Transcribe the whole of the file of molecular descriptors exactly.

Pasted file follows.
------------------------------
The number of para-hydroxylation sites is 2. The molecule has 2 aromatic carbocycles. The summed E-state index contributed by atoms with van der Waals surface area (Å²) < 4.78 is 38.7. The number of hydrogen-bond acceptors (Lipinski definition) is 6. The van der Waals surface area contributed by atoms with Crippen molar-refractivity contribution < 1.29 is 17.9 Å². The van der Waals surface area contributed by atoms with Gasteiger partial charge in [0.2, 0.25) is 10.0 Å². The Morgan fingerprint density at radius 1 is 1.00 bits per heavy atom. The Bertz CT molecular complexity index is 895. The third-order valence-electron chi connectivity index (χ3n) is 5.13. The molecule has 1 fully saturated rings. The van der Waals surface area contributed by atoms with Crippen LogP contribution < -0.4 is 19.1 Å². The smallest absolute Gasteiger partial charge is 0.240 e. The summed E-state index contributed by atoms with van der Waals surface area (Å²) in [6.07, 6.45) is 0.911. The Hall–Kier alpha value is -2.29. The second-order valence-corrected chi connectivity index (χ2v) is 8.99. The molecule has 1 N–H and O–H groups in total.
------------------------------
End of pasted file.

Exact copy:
The number of para-hydroxylation sites is 2. The molecule has 2 aromatic carbocycles. The summed E-state index contributed by atoms with van der Waals surface area (Å²) < 4.78 is 38.7. The number of hydrogen-bond acceptors (Lipinski definition) is 6. The van der Waals surface area contributed by atoms with Crippen molar-refractivity contribution < 1.29 is 17.9 Å². The van der Waals surface area contributed by atoms with Gasteiger partial charge in [0.2, 0.25) is 10.0 Å². The Morgan fingerprint density at radius 1 is 1.00 bits per heavy atom. The Bertz CT molecular complexity index is 895. The third-order valence-electron chi connectivity index (χ3n) is 5.13. The molecule has 1 fully saturated rings. The van der Waals surface area contributed by atoms with Crippen LogP contribution < -0.4 is 19.1 Å². The smallest absolute Gasteiger partial charge is 0.240 e. The summed E-state index contributed by atoms with van der Waals surface area (Å²) in [6.07, 6.45) is 0.911. The Hall–Kier alpha value is -2.29. The second-order valence-corrected chi connectivity index (χ2v) is 8.99. The molecule has 1 N–H and O–H groups in total.